DALLAS – While the Texas economy continues to outperform the nation’s, its government has failed to fix structural problems with its budget, according to a new report from Standard & Poor’s.
“As we have noted for the past five years, we believe that the school finance reforms that the Legislature approved in 2006 created a long-term source of budgetary imbalance and potential liquidity pressure for the state,” said Standard & Poor’s credit analyst Horacio Aldrete-Sanchez in the report released Friday. “In our opinion, the 2012-2013 biennial budget did not materially alter this structural imbalance.”
Standard & Poor’s rates Texas AA-plus with a stable outlook.
The report comes as the state faces a series of lawsuits in state district court in Austin over the constitutionality of the current school funding formula. The Legislature is expected to deal with the issue in the 2013 session that begins in January.
The Austin-based Center for Public Policy Priorities said that state and local funding for pre-K-12 education in Texas has fallen 11.2% below 2008 levels after adjusting for student growth and inflation. The center’s report is based on research from the Center on Budget and Policy Priorities based in Washington, D.C.
“These cuts have undermined our ability to educate our children and there will be consequences for the Texas economy,” said Chandra Villanueva, education policy analyst at the Center for Public Policy Priorities. “Good schools and an educated workforce foster economic growth, and we are undermining our own recovery by reducing our investment in education.”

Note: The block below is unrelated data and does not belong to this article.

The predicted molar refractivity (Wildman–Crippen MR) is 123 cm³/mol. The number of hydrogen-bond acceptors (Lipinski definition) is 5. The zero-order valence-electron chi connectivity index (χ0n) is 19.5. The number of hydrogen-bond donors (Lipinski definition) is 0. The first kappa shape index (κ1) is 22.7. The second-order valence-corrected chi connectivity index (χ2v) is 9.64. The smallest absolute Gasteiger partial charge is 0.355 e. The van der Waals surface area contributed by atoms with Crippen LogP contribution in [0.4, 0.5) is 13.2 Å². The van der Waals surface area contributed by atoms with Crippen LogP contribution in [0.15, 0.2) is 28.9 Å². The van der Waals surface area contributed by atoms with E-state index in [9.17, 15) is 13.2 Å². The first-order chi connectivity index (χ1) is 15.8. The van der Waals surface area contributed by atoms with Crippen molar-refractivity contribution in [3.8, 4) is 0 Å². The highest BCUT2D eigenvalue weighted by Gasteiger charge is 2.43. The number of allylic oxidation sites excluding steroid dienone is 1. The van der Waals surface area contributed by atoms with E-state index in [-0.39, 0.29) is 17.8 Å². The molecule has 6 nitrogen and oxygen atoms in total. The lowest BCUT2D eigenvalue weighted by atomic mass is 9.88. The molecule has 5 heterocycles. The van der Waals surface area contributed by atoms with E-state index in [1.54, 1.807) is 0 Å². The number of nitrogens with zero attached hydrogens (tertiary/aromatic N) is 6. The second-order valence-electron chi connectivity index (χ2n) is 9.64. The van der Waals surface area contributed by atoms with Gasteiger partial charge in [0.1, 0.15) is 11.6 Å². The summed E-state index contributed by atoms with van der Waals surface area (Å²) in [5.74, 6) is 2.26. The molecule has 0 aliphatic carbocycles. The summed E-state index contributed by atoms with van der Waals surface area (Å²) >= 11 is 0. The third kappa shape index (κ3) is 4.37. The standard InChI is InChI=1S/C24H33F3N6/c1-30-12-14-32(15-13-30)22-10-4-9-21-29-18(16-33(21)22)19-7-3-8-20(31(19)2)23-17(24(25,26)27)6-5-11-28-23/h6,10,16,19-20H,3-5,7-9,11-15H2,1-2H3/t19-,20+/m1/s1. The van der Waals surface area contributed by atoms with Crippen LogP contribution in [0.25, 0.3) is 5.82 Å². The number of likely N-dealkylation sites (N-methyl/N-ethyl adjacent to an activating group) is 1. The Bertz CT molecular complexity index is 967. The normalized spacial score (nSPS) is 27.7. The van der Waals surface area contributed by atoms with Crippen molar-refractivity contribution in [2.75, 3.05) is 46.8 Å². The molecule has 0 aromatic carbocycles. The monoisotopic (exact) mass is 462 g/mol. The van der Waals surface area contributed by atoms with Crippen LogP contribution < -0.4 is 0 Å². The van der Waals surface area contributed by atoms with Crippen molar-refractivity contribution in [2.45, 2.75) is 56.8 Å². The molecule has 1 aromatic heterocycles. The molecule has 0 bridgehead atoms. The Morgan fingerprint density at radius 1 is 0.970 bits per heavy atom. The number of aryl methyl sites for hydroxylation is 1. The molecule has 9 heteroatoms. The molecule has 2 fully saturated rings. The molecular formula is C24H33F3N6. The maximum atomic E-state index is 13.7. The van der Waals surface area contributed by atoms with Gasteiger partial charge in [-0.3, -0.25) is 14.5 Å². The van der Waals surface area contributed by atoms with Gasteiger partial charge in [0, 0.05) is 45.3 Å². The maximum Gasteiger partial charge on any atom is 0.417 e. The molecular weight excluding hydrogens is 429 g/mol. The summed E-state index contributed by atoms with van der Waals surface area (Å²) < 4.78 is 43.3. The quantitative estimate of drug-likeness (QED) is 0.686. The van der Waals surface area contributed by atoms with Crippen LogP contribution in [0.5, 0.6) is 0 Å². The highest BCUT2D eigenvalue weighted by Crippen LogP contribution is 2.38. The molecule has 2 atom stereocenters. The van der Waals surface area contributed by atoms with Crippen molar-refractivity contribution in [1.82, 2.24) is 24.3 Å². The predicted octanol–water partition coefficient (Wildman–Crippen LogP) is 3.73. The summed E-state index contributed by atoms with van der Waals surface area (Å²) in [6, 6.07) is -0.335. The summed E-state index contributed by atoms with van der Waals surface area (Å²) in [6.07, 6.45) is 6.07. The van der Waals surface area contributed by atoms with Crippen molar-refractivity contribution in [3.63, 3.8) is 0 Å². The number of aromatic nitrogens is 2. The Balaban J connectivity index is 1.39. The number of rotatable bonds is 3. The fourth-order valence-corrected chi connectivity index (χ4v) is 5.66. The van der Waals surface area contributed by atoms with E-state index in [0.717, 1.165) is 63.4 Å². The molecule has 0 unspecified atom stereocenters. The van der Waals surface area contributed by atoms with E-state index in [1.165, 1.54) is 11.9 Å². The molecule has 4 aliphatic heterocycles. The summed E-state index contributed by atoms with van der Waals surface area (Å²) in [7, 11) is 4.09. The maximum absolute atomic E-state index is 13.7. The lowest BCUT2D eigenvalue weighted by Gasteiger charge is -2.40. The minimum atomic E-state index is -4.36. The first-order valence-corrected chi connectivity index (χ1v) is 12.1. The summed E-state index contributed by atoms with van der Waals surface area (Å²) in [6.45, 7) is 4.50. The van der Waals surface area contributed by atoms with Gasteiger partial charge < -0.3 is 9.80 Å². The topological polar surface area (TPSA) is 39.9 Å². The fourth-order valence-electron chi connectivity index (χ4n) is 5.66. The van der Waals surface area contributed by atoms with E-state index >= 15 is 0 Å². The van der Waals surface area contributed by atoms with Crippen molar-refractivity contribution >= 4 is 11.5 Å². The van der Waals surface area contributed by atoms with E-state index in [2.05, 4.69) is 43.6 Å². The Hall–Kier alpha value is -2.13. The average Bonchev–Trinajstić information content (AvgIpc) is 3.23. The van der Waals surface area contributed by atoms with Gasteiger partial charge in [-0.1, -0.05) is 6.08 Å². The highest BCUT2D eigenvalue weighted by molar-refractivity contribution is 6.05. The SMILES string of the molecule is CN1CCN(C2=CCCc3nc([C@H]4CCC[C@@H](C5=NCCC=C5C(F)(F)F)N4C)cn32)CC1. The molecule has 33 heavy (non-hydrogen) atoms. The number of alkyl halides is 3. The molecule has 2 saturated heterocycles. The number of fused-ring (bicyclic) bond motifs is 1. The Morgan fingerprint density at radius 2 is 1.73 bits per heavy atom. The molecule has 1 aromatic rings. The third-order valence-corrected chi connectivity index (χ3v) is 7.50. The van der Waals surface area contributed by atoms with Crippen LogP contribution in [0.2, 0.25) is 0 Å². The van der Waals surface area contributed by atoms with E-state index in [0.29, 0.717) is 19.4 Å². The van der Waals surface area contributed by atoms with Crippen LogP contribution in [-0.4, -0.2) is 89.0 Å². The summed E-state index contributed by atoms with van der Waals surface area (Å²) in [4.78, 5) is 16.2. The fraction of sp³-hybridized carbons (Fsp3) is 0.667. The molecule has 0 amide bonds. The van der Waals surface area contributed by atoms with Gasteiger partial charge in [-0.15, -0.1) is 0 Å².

Cuts of more than $5 billion imposed last year added to the effect of the 2008 economic crisis, officials said.
“In the first school year (2011-12) of the biennial state budget cycle alone, the funding cuts have forced school districts throughout Texas to lay off more than 25,000 teachers and support staff and to obtain waivers to exceed classroom-size limits,” the Austin center reported.
The budget cuts are even deeper in the second year of the budget cycle, coinciding with the 2012-13 school year, the report finds.
The state’s Republican leaders deny that school funding has been cut.
“While we expect that the state’s economy will continue to outperform the nation’s in the near future, we believe that an upgrade is unlikely within the next two years absent the adoption of legislative measures that alleviate the potential sources of liquidity pressure related to the timing of required payments to schools,” Aldrete-Sanchez wrote.